Kahoolawe visit validates kuleana in island restorationOctober 21, 2010, 5:00 AM HST · Updated October 21, 9:53 AM 0 Comments
The Council for Native Hawaiian Advancement (CNHA) recently traveled to Kahoolawe island off the coast of Maui. 17 participants, including CNHA board members, staff, and VISTA volunteers, all made the voyage to better understand the cultural significance of aloha aina, caring for the land.
“Our work is generational,” explained Michael Nahoopii, Kaho‘olawe Island Reserve Commission (KIRC) Executive Director and CNHA board member. “The importance of restoring Kahoolawe is about the future for our people.
What we do today in preserving and healing this island lays the foundation for enriching the next generations of Native Hawaiians.” KIRC accepts volunteers to assist in the restoration of the dry and rugged island, which has endured everything from 500-ton TNT detonations to invasive flora and fauna species throughout its history.
“I first visited Kahoolawe nearly 30 years ago and I am amazed to see how the island’s environment has improved,” said Gary Gill, Program Director at the Blue Planet Foundation and a member of CNHA’s Advisory committee. “What was a junkyard of bombs and scrap metal has been cleaned up. Now, native plants are growing in what was a vast, barren swath of red dirt. This immense improvement is a testament to the hard work of the KIRC, the Protect Kaho‘olawe ‘Ohana and their committed volunteers.”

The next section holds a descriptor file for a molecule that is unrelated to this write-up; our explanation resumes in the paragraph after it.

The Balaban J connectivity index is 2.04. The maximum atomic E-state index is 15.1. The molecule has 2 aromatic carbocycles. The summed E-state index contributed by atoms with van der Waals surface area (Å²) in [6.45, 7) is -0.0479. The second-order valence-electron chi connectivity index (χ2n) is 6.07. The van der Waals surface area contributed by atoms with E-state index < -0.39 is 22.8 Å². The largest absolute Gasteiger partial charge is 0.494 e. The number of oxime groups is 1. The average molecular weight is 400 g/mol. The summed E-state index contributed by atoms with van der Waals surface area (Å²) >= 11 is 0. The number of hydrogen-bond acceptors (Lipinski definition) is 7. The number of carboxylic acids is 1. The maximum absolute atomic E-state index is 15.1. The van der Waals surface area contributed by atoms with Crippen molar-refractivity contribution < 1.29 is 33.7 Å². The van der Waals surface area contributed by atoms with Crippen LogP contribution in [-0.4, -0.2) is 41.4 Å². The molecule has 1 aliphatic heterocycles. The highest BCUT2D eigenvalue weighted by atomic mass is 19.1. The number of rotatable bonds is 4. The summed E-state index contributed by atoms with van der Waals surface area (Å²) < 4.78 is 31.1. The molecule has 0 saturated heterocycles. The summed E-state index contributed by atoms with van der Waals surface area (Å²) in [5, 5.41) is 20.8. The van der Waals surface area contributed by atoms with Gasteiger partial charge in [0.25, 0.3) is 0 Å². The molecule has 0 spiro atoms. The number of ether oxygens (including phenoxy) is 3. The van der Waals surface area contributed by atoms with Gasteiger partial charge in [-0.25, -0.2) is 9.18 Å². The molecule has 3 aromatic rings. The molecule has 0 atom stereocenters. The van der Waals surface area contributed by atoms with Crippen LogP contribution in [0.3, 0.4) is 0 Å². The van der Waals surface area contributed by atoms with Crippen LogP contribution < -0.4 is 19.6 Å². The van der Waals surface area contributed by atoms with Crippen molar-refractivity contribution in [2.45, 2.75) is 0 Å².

Throughout the four day trip, participants helped to prepare the kahua lele, a site overlooking Honokanaia Bay, where an awa ceremony to commemorate 20 years since the United States military halted its use of the island is planned for later this year. Other activities included gathering coral, planting pili grass, laying erosion prevention matting, and staking irrigation line for native plants.
Accompanying the group was Atwood (Maka) Makanani, who generously shared his extensive knowledge about the cultural history and sacredness of the island.
“This trip became such a fulfilling and enriching experience as a direct result of having Maka with us,” remarked Michelle Kauhane, CNHA board member. “His knowledge and passion helped us to connect more deeply with one another, with ourselves and with the aina.”
At the conclusion of the trip, participants expressed their gratitude for the guidance and wisdom of Atwood and Nahoopii, as well as the graciousness of the rest of the KIRC staff. Several were moved to tears as they reflected on how the voyage had validated their understanding of what it meant to be connected to the land, and the responsibility, or kuleana, they had to bring both the island and, in a broader sense the Native Hawaiian culture, back to physical and spiritual health. All agreed that the trip to Kahoolawe was an enriching journey they will carry with them for years to come.
(Courtesy Council for Native Hawaiian Advancement)
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